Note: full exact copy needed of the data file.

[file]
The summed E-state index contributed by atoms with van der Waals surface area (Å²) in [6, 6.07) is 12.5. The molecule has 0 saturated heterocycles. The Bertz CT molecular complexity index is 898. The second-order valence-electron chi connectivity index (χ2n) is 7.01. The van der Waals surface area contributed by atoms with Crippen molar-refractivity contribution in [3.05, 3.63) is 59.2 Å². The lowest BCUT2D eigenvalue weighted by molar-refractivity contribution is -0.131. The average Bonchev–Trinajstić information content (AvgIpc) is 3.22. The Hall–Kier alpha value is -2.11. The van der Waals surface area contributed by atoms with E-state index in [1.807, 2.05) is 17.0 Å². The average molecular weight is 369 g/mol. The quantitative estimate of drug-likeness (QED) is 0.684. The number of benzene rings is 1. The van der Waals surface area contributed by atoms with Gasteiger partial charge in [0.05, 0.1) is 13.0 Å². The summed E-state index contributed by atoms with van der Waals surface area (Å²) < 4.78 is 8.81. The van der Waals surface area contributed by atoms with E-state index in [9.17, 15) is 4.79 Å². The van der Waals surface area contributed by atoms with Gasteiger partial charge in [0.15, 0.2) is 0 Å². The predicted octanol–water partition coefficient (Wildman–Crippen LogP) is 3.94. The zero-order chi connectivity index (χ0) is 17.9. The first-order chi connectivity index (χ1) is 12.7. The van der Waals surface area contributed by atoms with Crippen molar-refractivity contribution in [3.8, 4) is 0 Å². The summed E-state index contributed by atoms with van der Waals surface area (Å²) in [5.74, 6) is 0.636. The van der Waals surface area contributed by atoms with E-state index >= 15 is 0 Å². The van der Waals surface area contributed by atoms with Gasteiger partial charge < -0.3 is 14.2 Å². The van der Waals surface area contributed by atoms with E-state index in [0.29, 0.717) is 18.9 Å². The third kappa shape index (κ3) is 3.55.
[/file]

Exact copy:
The summed E-state index contributed by atoms with van der Waals surface area (Å²) in [6, 6.07) is 12.5. The molecule has 0 saturated heterocycles. The Bertz CT molecular complexity index is 898. The second-order valence-electron chi connectivity index (χ2n) is 7.01. The van der Waals surface area contributed by atoms with Crippen molar-refractivity contribution in [3.05, 3.63) is 59.2 Å². The lowest BCUT2D eigenvalue weighted by molar-refractivity contribution is -0.131. The average Bonchev–Trinajstić information content (AvgIpc) is 3.22. The Hall–Kier alpha value is -2.11. The van der Waals surface area contributed by atoms with E-state index in [1.807, 2.05) is 17.0 Å². The average molecular weight is 369 g/mol. The quantitative estimate of drug-likeness (QED) is 0.684. The number of benzene rings is 1. The van der Waals surface area contributed by atoms with Gasteiger partial charge in [0.05, 0.1) is 13.0 Å². The summed E-state index contributed by atoms with van der Waals surface area (Å²) < 4.78 is 8.81. The van der Waals surface area contributed by atoms with E-state index in [9.17, 15) is 4.79 Å². The van der Waals surface area contributed by atoms with Gasteiger partial charge in [0.15, 0.2) is 0 Å². The predicted octanol–water partition coefficient (Wildman–Crippen LogP) is 3.94. The zero-order chi connectivity index (χ0) is 17.9. The first-order chi connectivity index (χ1) is 12.7. The van der Waals surface area contributed by atoms with Crippen molar-refractivity contribution in [3.8, 4) is 0 Å². The summed E-state index contributed by atoms with van der Waals surface area (Å²) in [5.74, 6) is 0.636. The van der Waals surface area contributed by atoms with E-state index >= 15 is 0 Å². The van der Waals surface area contributed by atoms with Gasteiger partial charge < -0.3 is 14.2 Å². The van der Waals surface area contributed by atoms with E-state index in [0.29, 0.717) is 18.9 Å². The third kappa shape index (κ3) is 3.55.